News & Information
A special educational event for the owners of woodlots large and small will be offered by Penn State Extension on Friday and Saturday, March 20-21.
A novel strategy to enhance genome editing promises to increase the efficiency of making genetic improvements in a wide range of organisms, a new study suggests. The results could help boost applications such as developing better crops and treating genetic diseases in humans, Penn State researchers said.
Penn State’s cyber security team identifies and blocks approximately 157,000 hostile systems from accessing 200,000 computers on the University network on any given day.
If you are an organic-crop producer in the Northeast, or a farmer interested in transitioning to organic, there is a new resource available to help provide the research-based information you need to be successful. The newly published Penn State Organic Crop Production Guide is among the most comprehensive university-produced guides in the country.
Penn State's new two-factor authentication system will add an extra layer of protection to University accounts and services.
Biodiversity, including small predators such as dragonflies and other aquatic bugs that attack and consume parasites, may improve the health of amphibians, according to a team of researchers. Amphibians have experienced marked declines in the wild around the world in recent decades, the team added.
Impoverished families in western Honduras stand to benefit from a new project aimed at improving access to that country's markets for high-value horticultural crops. Researchers in Penn State's College of Agricultural Sciences have received a nearly $1.4 million grant to perform a gender-based analysis of the Honduran horticultural value chain, with an eye toward reducing barriers to participation for women and other marginalized groups, while enhancing family income and nutrition.
In the last few years, as the federal government has tightened safety regulations across the food supply chain to prevent foodborne illness, the role Penn State Extension plays in educating growers and processors to comply with new prevention-based controls has become critical.
After missing her bus back to Santiago -- Chile's capital city -- Amanda Dezamits spent her most recent birthday sleeping under the stars with one blanket between two friends. This proved to be just one of the highlights of her recent five-month trip to the South American country.
An exhibition, “Mushrooms: A Tribute to the Kneebone Mushroom Reference Library,” is on display Feb. 25 to May 7, in the Sidewater Commons, 102 Pattee Library on the University Park campus.
When hydrofracturing of a shale-gas well occurs, millions of gallons of water is injected deep underground at high pressure. Normally, only a fourth to a fifth of that volume flows back above ground. Where does the rest of it go?
A group of 12 Penn State students traveled to Thailand and Cambodia last winter to witness recent agricultural developments that could play a role in alleviating poverty and ending world hunger
Obesity and diabetes are not just problems of modern-day humans and their domesticated pets. Insects also are affected by these health conditions, and intestinal infections by protozoans are the cause, according to researchers at Penn State. The research suggests that intestinal infections may contribute to metabolic diseases in humans as well. Ruud Schilder, assistant professor of entomology and biology, has received a three-year grant from the National Science Foundation to expand upon these findings.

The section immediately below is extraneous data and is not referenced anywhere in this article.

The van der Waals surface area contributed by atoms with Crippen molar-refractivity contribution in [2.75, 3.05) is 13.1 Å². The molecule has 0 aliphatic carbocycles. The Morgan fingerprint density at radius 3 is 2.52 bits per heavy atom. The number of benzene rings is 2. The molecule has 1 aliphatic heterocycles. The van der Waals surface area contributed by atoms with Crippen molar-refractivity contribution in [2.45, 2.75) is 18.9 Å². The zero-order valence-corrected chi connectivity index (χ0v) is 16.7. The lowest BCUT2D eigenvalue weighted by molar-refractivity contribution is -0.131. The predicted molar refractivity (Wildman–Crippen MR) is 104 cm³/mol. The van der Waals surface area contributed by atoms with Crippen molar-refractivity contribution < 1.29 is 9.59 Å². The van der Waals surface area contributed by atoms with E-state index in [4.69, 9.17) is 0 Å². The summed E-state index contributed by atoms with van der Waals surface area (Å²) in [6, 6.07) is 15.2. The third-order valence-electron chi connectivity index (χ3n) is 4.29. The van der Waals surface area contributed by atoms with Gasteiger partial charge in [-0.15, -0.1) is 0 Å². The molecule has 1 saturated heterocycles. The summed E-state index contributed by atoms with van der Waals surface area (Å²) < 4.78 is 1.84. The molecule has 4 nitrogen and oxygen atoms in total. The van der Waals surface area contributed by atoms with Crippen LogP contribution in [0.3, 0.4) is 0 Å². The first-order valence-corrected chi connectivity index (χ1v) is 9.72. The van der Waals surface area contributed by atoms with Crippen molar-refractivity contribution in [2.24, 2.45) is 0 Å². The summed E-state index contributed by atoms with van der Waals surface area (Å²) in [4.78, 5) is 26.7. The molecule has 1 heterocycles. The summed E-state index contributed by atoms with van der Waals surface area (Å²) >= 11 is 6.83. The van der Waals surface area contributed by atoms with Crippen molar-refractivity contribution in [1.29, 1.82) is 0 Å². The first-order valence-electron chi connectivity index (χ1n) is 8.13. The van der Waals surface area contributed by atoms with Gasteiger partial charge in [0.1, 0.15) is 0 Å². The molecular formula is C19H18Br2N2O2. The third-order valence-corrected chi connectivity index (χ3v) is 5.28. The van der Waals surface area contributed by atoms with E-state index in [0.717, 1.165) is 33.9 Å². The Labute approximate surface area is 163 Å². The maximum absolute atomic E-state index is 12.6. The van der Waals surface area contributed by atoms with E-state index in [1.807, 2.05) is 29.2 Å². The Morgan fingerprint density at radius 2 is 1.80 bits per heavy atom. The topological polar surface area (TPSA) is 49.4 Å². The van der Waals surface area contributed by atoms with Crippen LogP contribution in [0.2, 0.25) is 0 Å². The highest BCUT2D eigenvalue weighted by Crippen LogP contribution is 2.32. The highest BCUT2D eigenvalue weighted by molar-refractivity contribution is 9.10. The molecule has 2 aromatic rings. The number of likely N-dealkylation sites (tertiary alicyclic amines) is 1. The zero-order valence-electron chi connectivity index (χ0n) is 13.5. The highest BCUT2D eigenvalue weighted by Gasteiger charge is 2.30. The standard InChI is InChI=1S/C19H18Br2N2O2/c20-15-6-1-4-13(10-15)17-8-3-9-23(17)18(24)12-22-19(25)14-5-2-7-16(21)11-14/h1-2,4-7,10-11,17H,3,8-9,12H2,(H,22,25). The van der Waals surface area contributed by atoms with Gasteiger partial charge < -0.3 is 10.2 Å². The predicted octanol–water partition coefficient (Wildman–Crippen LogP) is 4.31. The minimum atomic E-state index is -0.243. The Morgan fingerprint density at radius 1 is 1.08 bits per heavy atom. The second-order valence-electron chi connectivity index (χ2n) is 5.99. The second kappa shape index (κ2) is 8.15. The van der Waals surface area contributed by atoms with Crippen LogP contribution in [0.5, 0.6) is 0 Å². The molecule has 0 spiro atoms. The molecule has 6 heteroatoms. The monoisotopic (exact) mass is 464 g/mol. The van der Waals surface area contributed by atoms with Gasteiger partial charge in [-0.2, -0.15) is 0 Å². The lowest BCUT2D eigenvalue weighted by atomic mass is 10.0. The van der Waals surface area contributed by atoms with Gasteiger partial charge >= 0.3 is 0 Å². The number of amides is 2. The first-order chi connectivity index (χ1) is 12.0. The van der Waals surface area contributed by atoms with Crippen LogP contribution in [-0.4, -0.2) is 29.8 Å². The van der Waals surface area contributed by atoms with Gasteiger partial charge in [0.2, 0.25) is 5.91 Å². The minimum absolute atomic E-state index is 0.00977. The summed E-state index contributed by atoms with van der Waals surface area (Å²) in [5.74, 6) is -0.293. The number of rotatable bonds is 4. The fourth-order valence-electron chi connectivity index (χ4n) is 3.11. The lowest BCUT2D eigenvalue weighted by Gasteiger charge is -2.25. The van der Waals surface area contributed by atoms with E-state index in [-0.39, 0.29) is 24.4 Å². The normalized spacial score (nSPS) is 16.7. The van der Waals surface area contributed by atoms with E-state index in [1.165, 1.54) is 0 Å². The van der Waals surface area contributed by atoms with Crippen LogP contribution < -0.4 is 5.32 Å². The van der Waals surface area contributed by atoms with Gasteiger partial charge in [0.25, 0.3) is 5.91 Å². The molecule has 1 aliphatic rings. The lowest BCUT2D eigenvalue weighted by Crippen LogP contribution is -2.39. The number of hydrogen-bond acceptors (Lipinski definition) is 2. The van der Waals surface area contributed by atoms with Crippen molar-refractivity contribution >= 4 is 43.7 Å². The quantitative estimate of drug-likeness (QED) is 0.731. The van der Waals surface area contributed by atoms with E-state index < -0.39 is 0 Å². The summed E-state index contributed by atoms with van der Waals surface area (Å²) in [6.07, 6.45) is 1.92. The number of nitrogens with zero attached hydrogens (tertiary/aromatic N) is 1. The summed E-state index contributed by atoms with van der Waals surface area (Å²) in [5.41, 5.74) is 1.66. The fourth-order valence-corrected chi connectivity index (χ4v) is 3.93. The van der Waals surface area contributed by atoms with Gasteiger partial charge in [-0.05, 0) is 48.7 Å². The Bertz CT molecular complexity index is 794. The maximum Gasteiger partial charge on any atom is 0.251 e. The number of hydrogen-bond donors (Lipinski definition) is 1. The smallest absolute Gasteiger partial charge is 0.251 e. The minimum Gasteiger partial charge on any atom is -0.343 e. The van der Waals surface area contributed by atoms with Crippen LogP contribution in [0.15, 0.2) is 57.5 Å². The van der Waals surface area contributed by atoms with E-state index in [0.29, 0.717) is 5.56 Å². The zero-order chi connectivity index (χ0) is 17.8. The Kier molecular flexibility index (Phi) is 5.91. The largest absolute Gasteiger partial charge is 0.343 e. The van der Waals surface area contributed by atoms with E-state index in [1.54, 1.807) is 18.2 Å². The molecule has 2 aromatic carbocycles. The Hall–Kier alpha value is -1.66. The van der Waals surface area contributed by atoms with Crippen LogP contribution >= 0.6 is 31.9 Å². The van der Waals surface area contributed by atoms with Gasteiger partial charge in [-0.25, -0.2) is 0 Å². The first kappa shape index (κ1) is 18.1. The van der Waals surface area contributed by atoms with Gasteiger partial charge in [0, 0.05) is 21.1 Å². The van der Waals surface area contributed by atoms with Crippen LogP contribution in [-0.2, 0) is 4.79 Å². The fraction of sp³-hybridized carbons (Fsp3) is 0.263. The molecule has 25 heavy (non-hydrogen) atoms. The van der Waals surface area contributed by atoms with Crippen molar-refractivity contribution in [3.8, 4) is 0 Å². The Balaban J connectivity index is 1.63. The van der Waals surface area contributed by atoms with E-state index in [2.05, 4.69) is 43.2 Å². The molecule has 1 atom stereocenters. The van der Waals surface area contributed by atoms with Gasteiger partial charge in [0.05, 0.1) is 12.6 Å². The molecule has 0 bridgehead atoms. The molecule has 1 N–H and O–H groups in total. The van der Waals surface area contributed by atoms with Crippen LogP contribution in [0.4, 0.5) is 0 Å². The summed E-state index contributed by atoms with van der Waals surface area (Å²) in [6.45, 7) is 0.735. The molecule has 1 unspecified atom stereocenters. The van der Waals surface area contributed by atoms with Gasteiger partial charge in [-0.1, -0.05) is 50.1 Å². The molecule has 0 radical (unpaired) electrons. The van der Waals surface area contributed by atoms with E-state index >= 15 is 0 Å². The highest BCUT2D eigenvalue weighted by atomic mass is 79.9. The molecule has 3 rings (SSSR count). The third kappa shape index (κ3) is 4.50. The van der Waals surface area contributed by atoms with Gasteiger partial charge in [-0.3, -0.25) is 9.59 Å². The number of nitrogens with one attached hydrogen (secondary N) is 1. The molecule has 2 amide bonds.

n April 2014 the Penn State Research Foundation created The Fund for Innovation to promote commercialization of promising new ideas and discoveries generated by Penn State's $800 million research enterprise. The primary goal is to create new companies and new jobs, and by doing so to increase the already sizable positive impact that Penn State has on the economy of Pennsylvania.
Too often, when first responders arrive on the scene of a farm-related emergency, they don't have the proper knowledge, training, personnel or equipment to manage the situation.
How can municipal budgets be used to advance implementation of a municipal comprehensive plan? A Web-based seminar to be offered by Penn State Extension at noon Feb. 18 is aimed at answering that question.
In recent years, searching for renewable energy resources has become something of a treasure hunt. A group of Penn State students spent their spring break in Costa Rica learning about one of those “treasures” -- cow manure.
Peach salsa, gourmet jam, gluten-free snacks -- these are just a few of the locally made foods consumers can find throughout Pennsylvania, thanks to food entrepreneurs who put their ideas into action. The commonwealth is fortunate to have an abundance of these entrepreneurs, and Penn State Extension helps equip them with the knowledge and skills they need to succeed in their food business.
As high doses of green tea extract supplements for weight loss become more popular, potential liver toxicity becomes a concern. In the last decade, dozens of people have been diagnosed with the condition. However, drinking green tea in the weeks before taking supplements likely reduces risk, according to researchers in Penn State's College of Agricultural Sciences.
American ginseng is disappearing from the forests of Pennsylvania and Appalachia, and a Penn State plant scientist is working with landowners and law enforcement to try to reverse that trend.